Senator the Hon Stephen Conroy
Minister for Broadband, Communications and the Digital Economy
Deputy Leader of the Government in the Senate
Minister Assisting the Prime Minister on Digital Productivity
Turnbull has no broadband policy excuses
Minister for Broadband, Communications and the Digital Economy, Senator Stephen Conroy, called for the Coalition to come clean on their broadband plans for the fifth consecutive month.
"Mr Turnbull has made 684 tweets, issued 23 press releases and delivered 7 public speeches in 2012. He has still not, however, released a broadband policy.
"In August 2010 Mr Turnbull said that he could do everything he needed to do with a 3.5 Mbps connection on a wireless card.1
"In August 2011 Mr Turnbull planned to provide Australians with a 12 Mbps broadband service.2
"In May, Mr Turnbull in a speech in Kuala Lumpur repeated his assertion that residential premises have no need for anything more than 25 Mbps.3
"This is a seven-fold increase over two years in download speeds that Mr Turnbull thinks is acceptable. He refuses to specify any upload capacity that customers should expect.
"He even acknowledges that Australia's existing copper network will not fully support his proposed FTTN.4
"Mr Turnbull has no excuses for being evasive about the Coalition's broadband policy."
Date: 4 June 2012
Senator Conroy's Office: 02 6277 7480
Please find an updated list of questions on the next page.
 I have been using my wireless card, I've got a Next G wireless card in my laptop and when I was in Mackay yesterday I was getting 3.5MBs speed. We are getting about that speed here in Gladstone. So, that is not 100MBs but from a practical point of view that enables me to do everything I need to do.
Malcolm Turnbull on Michael Bailey, Radio 4RO, Rockhampton 15 April 2009
 ... Australians within the designated areas have access to a rapid upgrade in broadband services to at least 12 mbps as soon as possible — ideally within twelve months - and should have access to 24 mbps within forty eight months..
Malcolm Turnbull address to the National Press Club, Canberra, 3 August 2011
 FTTN services are comfortably offering speeds well over 25 mbps, as high as 80 mbps in the UK for example, and that is more than adequate for the vast majority of residential customers.
Malcolm Turnbull, address to Broadband World Forum Asia, 15 May 2012
 We're not ruling out fibre to the premises, either. There will be areas where fibre to the premises makes a lot of sense — where copper has deteriorated or is more costly to maintain. You take a rational approach with what is more cost effective.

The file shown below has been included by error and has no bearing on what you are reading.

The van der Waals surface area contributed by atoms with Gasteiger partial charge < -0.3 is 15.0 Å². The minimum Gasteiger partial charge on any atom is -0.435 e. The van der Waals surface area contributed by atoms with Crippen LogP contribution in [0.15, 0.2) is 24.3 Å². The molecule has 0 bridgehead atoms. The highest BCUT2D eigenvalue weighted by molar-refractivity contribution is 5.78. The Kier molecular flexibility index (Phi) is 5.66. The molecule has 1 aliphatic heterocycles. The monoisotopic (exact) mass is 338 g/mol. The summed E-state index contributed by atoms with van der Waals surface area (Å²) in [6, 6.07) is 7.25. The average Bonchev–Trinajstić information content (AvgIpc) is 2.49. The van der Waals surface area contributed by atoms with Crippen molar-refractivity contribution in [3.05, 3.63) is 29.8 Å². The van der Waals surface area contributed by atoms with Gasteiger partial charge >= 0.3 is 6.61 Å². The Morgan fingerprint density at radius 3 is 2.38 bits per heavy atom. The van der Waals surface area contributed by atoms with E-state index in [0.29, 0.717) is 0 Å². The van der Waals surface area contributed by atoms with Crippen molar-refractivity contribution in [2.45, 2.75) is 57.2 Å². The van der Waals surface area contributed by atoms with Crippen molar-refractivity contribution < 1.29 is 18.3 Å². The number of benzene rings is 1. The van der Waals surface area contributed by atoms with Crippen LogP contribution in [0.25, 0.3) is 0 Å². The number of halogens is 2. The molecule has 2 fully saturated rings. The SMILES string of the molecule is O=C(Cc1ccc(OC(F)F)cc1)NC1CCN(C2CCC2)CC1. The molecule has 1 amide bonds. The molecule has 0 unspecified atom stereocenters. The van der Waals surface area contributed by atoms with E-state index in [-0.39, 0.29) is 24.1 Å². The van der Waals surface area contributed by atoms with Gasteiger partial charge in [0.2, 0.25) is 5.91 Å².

Malcolm Turnbull comments at a post budget event reported by ZDNet Australia 11 May 2012
Policy questions for Mr Turnbull...
- Does Mr Turnbull stand by his August 2010 statement that he can do everything he needs with a 3.5 Mbps download?
- Does he stand by his objective to deliver 12 Mbps download as stated in August 2011?
- Does he stand by his claim that residential customers need no more than 25 Mbps as stated in May 2012?
- Does Mr Turnbull expect this seven fold increase over two years in download speeds to continue in the future, or simply stop?
- What upload capacity will Mr Turnbull guarantee?
- What percentage of households will be served by which technology — FTTH, FTTN, HFC, wireless and satellite?
- How many FTTN nodes does he plan to build? Will he guarantee that all homes will be within 400 metres of a node to support speeds of "up to" 80 Mbps?
- Now Mr Turnbull acknowledges that Australia's existing copper network will not fully support his proposed FTTN, how many premises will he be connecting using FTTP?
- Will he guarantee the structural separation of Telstra? Has it been agreed by shadow cabinet?
- Will Telstra be required to divest the HFC assets? Who will be making the investment to make it open access?
- Has Mr Turnbull told the National Party that he is going to deliver wireless to regional Australia? Has he told the National Party that he does not support their policy that fibre to the home should be built to at least 50% of premises in regional Australia?
- Will he guarantee his new NBN will start within 12 months, despite his promise of a Productivity Committee review and tender for a private sector network provider?
- How much will his policy cost to the budget?
- What price will be charged in country areas without the cross subsidy? Will he guarantee that metro and regional users will pay the same price?
- NBN Co is committed to a 7% rate of return. What rate of return will his proposed "Network Co" require to build new broadband infrastructure?
- Is Mr Turnbull really going to pay to renationalise the deteriorating copper network?
- When will his plan be submitted to shadow cabinet for funding approval?